Visa Q-Visa for exchange visitors who come to the United States to participate in international cultural exchange programs

It is given to people who will participate in a hands-on training with Americans or work in a job where they will share with Americans the history, traditions, or culture of their country.

Nannies, au pairs (normally required to obtain a J-1 visa) or teachers of different arts may benefit.

Valid for 15 months and must be applied by the employer.

It differs from the J visa in that it is not related to specific exchange programs.

This type of visa is intended to provide applicants with an internship or a chance to gain working experience and to share their country’s history, culture and traditions.

Type R Visa: Cleric Visa

It is intended for applicants who wish to go to the United States temporarily to work on a religious mission.

It includes persons appointed by a competent body to carry out religious worship and other duties, as well as persons working in a religious profession.

The applicant must be a member of a real and nonprofit organized religious community in the United States.

The religious community and its affiliate are either tax-exempt or have qualifications to gain tax-exempt status.

The applicant must be a member of that religious community for two years before applying for ecclesiastical officer status. The applicant must plan to perform a religious duty as a clergyman of that community, or in a bona fide, not-for-profit religious organization (or a tax-exempt affiliate of such an organization).

Type S visa: Valid for those who provide information in judicial or espionage cases.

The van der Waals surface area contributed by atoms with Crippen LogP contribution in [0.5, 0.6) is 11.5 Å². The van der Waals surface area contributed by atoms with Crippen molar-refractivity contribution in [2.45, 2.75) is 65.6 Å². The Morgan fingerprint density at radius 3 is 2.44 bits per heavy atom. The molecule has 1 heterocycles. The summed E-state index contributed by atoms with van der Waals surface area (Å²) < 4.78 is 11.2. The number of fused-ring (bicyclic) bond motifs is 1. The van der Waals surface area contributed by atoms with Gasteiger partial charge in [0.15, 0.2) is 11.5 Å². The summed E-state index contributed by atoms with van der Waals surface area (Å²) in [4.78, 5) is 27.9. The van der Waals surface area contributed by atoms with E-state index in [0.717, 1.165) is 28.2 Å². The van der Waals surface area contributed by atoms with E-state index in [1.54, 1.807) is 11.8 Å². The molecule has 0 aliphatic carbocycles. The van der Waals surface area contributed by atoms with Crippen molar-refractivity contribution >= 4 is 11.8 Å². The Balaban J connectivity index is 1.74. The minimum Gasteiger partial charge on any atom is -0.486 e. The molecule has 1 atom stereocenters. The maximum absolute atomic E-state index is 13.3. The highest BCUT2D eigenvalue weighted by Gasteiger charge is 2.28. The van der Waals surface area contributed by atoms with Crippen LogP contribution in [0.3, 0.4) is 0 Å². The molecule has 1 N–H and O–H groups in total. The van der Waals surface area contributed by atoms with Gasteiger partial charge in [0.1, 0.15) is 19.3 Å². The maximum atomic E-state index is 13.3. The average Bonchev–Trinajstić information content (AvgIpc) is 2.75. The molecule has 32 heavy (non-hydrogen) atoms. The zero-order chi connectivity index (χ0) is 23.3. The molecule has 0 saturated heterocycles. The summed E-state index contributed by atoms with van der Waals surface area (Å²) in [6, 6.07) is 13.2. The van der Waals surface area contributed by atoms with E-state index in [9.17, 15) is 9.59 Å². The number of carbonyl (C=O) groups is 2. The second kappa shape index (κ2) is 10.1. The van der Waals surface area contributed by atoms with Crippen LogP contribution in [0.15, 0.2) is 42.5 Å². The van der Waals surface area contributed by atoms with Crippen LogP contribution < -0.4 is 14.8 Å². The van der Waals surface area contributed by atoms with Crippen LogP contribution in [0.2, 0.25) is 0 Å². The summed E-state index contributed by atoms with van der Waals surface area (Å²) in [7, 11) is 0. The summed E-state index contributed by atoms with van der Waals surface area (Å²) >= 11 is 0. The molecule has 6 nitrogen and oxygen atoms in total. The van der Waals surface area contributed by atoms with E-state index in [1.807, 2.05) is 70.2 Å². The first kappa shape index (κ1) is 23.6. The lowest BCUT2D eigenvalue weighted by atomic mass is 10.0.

It allows foreign nationals to stay and live in the United States in exchange for important information they give to the U.S. Secret Service or the police.

Type T Visa: Human Trafficking Victim Visa

T visa holders are victims of human trafficking crime. The T visa protects victims of human trafficking and allows victims to remain in the United States to assist in the investigation or prosecution of human trafficking.

Type U Visa: Victim Of Criminal Activity Visa

The U visa class is aimed at victims of certain criminal activities, citizens of foreign countries who assist in the investigation and prosecution of identified crimes.

Individuals apply directly to the USCIS by petition themselves, and with the approved petition, the USCIS is granted non-immigrant U status.

Both the original applicant who is granted U status and the petitioning family members associated with it can apply for a U visa in Consular departments located abroad.

It is to grant a temporary legal status for up to 4 years and to allow them to work.

 

Visa Category The Purpose Of The Visit
A Diplomat or foreign government official
A-2 Foreign military personnel stationed in the United States
B-1 Athlete, amateur or professional (those competing for prize money)
B-1 Work
B-1 Domestic employee or nanny-must accompany a foreign national employer
B-2 Medical treatment
B-2 Tourism, holiday
BCC Border Crossing Card: Mexico
C transit through the United States
C5, T5, R5, I5 job creation / investors
CW-1 CNMI-temporary worker only
D Crew
DV immigrant conversion visa
E treaty trader/treaty investor
E1 priority workers
E2 Professionals with advanced and extraordinary skills
E-3 Australian professional expertise
E3, EW3 professionals and other workers
F, M Student: Academic, Professional
F2A, F2B Some family members of legal permanent residents
G1-G5, NATO A designated international organization or NATO employee
H-1B specialized occupations in areas requiring highly specialized knowledge

H-1B1 – Chile

H-1B1 – Singapore

Free Trade Agreement (FTA) Professional

Chile, Singapore

H-2A temporary agricultural worker
H-2B temporary worker (performs other services or labor of a temporary or seasonal nature)
H-3 primarily training in a program not for employment
I Media, journalist
IR1, CR1 wife of a U.S. citizen
IR2, CR2, IR5, F1, F3, F4 some family members of U.S. citizens
IR3, IH3, IR4, IH4 intercountry adoption of orphaned children by U.S. citizens
J (exchange visitor)
J (exchange visitor)
J Professor, Scholar, Teacher (Exchange Visitor)
J , H-1B physician